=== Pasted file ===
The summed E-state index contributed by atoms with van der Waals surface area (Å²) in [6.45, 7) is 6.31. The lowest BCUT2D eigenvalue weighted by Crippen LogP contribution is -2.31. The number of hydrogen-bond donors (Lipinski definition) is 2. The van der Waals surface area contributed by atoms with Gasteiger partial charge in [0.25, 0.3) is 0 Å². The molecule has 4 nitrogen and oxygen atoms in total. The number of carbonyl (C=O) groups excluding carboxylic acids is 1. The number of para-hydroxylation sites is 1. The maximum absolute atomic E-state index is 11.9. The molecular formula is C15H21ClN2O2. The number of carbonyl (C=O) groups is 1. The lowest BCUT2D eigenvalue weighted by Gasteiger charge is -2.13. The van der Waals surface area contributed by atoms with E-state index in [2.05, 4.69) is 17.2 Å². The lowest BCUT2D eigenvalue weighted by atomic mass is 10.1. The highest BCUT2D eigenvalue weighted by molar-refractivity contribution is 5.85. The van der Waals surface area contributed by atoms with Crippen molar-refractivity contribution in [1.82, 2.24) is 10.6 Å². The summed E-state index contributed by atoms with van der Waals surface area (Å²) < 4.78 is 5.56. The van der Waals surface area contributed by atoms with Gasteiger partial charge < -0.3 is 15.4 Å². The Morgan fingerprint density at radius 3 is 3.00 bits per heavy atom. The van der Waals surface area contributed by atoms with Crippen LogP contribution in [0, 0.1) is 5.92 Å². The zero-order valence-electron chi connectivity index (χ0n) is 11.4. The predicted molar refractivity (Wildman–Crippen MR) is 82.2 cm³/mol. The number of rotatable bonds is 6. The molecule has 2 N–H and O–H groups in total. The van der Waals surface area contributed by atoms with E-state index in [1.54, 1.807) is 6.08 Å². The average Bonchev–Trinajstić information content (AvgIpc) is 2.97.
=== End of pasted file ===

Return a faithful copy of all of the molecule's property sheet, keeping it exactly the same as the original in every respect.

The summed E-state index contributed by atoms with van der Waals surface area (Å²) in [6.45, 7) is 6.31. The lowest BCUT2D eigenvalue weighted by Crippen LogP contribution is -2.31. The number of hydrogen-bond donors (Lipinski definition) is 2. The van der Waals surface area contributed by atoms with Gasteiger partial charge in [0.25, 0.3) is 0 Å². The molecule has 4 nitrogen and oxygen atoms in total. The number of carbonyl (C=O) groups excluding carboxylic acids is 1. The number of para-hydroxylation sites is 1. The maximum absolute atomic E-state index is 11.9. The molecular formula is C15H21ClN2O2. The number of carbonyl (C=O) groups is 1. The lowest BCUT2D eigenvalue weighted by Gasteiger charge is -2.13. The van der Waals surface area contributed by atoms with E-state index in [2.05, 4.69) is 17.2 Å². The lowest BCUT2D eigenvalue weighted by atomic mass is 10.1. The highest BCUT2D eigenvalue weighted by molar-refractivity contribution is 5.85. The van der Waals surface area contributed by atoms with Crippen molar-refractivity contribution in [1.82, 2.24) is 10.6 Å². The summed E-state index contributed by atoms with van der Waals surface area (Å²) < 4.78 is 5.56. The van der Waals surface area contributed by atoms with Gasteiger partial charge < -0.3 is 15.4 Å². The Morgan fingerprint density at radius 3 is 3.00 bits per heavy atom. The van der Waals surface area contributed by atoms with Crippen LogP contribution in [0, 0.1) is 5.92 Å². The zero-order valence-electron chi connectivity index (χ0n) is 11.4. The predicted molar refractivity (Wildman–Crippen MR) is 82.2 cm³/mol. The number of rotatable bonds is 6. The molecule has 2 N–H and O–H groups in total. The van der Waals surface area contributed by atoms with E-state index in [1.54, 1.807) is 6.08 Å². The average Bonchev–Trinajstić information content (AvgIpc) is 2.97.